Sandwiches: Food for Thought
by Tracy Trewhella
Food. We think about it. Talk about it. Plan our days and hours around it.
Meals make or break a holiday celebration, a birthday, or a date. We eat to feel good, and we eat because we feel bad. We eat things we shouldn’t; we eat healthy; we fast and we splurge.
We plan where to eat, what to eat and who to eat with. We read about food, we watch TV shows about food, we think about food, we make it, and we buy it. We bring food to a friend who’s sick, or a family stricken by a death.
Food is life. It can be used to be social, and it can be used to be anti-social. Suffice it to say, food is so much more than a life-sustaining necessity. Whether in abundance or in shortage, food is the center of all life.
One thing I never thought about until I owned Serendipity, a café in Marstons Mills Village, was what happens to food when it leaves a restaurant. It dawned on me one day that our food often leaves “home” for exciting destinations.
Tracy takes another sandwich order
Our sandwiches have celebrated a new baby’s homecoming, and served as a farewell lunch for a cargo pilot on his way to Saudi Arabia. We’ve provided lunch for a family returning from the hospital with devastating news of a cancerous brain tumor, and celebrated that same family’s good fortune on returning from successful surgery with a positive outlook for recovery.
A tuna, Swiss and tomato wrap gave a cyclist the energy to ride up Mt. Washington, and a chocolate muffin was the reward at the top. A groom stopped by on his big day, tux and all, to have a cinnamon roll before his wedding. A student, who’d landscaped for the summer, came in for two egg sandwiches on his way back to college. He was excited to be returning to school, but sad that he’ll be missing his favorite breakfast.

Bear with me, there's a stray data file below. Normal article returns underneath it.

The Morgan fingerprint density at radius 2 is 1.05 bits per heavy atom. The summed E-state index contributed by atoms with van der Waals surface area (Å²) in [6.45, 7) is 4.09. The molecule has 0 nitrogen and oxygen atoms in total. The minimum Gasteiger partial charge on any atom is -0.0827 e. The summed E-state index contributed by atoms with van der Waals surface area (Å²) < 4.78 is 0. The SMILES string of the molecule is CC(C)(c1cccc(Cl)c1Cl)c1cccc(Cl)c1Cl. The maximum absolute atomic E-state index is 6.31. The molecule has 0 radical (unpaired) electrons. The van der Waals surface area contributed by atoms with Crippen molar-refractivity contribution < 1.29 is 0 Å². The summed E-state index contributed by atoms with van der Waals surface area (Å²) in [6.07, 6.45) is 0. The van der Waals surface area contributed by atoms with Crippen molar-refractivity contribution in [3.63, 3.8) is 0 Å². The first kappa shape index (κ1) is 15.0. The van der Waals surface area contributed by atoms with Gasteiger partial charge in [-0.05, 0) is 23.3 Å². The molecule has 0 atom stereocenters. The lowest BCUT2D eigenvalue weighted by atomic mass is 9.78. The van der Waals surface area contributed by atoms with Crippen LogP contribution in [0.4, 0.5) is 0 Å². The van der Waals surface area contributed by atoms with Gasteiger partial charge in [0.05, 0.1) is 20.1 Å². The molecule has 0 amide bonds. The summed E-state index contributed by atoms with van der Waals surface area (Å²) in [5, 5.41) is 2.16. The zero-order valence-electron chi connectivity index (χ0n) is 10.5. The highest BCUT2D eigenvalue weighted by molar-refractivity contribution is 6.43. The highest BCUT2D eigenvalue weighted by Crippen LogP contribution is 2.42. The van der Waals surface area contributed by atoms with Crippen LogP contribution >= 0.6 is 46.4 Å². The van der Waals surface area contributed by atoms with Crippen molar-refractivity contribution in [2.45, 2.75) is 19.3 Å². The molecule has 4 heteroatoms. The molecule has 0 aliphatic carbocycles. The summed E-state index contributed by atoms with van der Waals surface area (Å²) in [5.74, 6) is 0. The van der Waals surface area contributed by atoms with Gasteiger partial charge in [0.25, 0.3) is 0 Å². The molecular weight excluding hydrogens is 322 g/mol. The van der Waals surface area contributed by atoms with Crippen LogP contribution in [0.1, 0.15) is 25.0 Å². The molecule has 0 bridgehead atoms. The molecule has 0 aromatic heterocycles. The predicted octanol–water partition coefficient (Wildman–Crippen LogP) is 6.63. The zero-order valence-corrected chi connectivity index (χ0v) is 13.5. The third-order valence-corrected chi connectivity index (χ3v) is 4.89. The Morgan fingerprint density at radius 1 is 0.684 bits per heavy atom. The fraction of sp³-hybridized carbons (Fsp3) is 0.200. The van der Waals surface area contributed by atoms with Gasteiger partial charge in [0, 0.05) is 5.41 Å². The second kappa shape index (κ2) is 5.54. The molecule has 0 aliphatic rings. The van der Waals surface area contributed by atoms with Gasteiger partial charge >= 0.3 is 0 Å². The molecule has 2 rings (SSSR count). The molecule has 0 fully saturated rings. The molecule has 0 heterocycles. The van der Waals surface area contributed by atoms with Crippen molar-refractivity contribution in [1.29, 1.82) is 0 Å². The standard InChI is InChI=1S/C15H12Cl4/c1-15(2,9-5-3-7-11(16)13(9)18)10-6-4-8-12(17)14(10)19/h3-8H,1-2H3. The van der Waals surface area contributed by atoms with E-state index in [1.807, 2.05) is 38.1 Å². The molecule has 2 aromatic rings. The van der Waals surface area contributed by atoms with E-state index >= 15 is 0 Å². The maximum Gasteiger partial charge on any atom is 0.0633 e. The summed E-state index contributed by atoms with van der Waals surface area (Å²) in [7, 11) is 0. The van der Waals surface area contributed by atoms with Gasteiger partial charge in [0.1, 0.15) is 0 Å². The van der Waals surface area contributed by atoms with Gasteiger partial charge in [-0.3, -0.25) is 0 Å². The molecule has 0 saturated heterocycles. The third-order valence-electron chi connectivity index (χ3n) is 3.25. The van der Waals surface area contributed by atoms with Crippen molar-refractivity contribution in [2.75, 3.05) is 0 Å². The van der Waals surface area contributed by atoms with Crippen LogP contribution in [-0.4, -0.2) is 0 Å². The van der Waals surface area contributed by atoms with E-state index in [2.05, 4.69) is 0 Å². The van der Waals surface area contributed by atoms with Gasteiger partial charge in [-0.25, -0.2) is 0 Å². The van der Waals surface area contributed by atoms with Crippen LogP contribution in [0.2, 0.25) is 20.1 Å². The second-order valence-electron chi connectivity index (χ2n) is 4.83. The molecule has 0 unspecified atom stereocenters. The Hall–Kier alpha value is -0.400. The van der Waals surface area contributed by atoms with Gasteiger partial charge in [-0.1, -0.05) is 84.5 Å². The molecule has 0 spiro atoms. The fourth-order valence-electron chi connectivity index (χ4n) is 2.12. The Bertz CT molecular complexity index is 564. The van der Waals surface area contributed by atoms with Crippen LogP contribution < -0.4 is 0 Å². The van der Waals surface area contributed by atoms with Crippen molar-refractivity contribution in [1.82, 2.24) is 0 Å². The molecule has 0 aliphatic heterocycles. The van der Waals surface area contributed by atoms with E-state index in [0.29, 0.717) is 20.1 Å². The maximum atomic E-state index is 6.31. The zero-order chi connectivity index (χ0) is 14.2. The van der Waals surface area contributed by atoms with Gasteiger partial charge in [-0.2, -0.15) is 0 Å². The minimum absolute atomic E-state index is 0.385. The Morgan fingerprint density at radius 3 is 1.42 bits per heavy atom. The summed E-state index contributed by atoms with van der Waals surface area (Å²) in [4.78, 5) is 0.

Four breakfast Paninis celebrated the arrival of best friends for a most anticipated wedding the following day. Another day, a dad with his son who was turning 18 came in for breakfast with three of the son’s friends prior to their sky diving adventure.
A different son taking his father skydiving for dad’s fiftieth birthday came for lunch prior to their jump. Two sets of siblings came in later that day, also heading over to the airport to go skydiving. Paninis were the sky diving food du jour!
Nine blueberry muffins and three chocolate muffins regularly leave Serendipity on a Sunday to board a Monday morning flight to Florida, where they’re shared in an office as a most anticipated treat. Sandwiches have also been purchased to travel on flights to California and Tennessee, a trip to a Boston Red Sox game, and trips to New Hampshire.
Serendipity sandwiches often welcome visitors to the Cape who stop for lunch on their way to their beach houses. Others usher visitors across the bridge on their long journeys home after vacation. Once a week, a sandwich leaves to go for a sail. Out on open water, the sailor anchors, reheats his Panini, and enjoys a good book and lunch.
Sandwich platters have helped celebrate preschoolers graduating, a 13-year-old’s milestone into teenage life, a bank’s business lunch with attorneys, and a christening. Some sandwiches stay right in the store and bring relief to a bad day, like the new mom who comes in when she’s feeling low, and has a sandwich and someone to hold the baby while she eats.
Some go to the beach, some ride on to the next job, others have been eaten on a trip to haul horses. Most recently four sandwiches were carefully chosen and packed into a cooler, and taken to Philadelphia to provide a nutritious lunch on the Livestrong ride, feeding four dedicated cyclists somewhere along their journey.
Whether or not I know where our sandwiches go, I know each one is more than just a quick bite to eat. Thought and effort goes into each choice; in return, great care and effort goes into making each sandwich.
Regardless of whether it’s for a celebration, a lunch, a dinner, a picnic, or a pre-skydiving meal, each sandwich is as important as the other to the eater. Food is important for all kinds of people on all kinds of levels and in all kinds of ways.
After all, it is the center of all life.
Tracy Trewhella is a writer and co-owner of Serendipity.Return to the Working Women page
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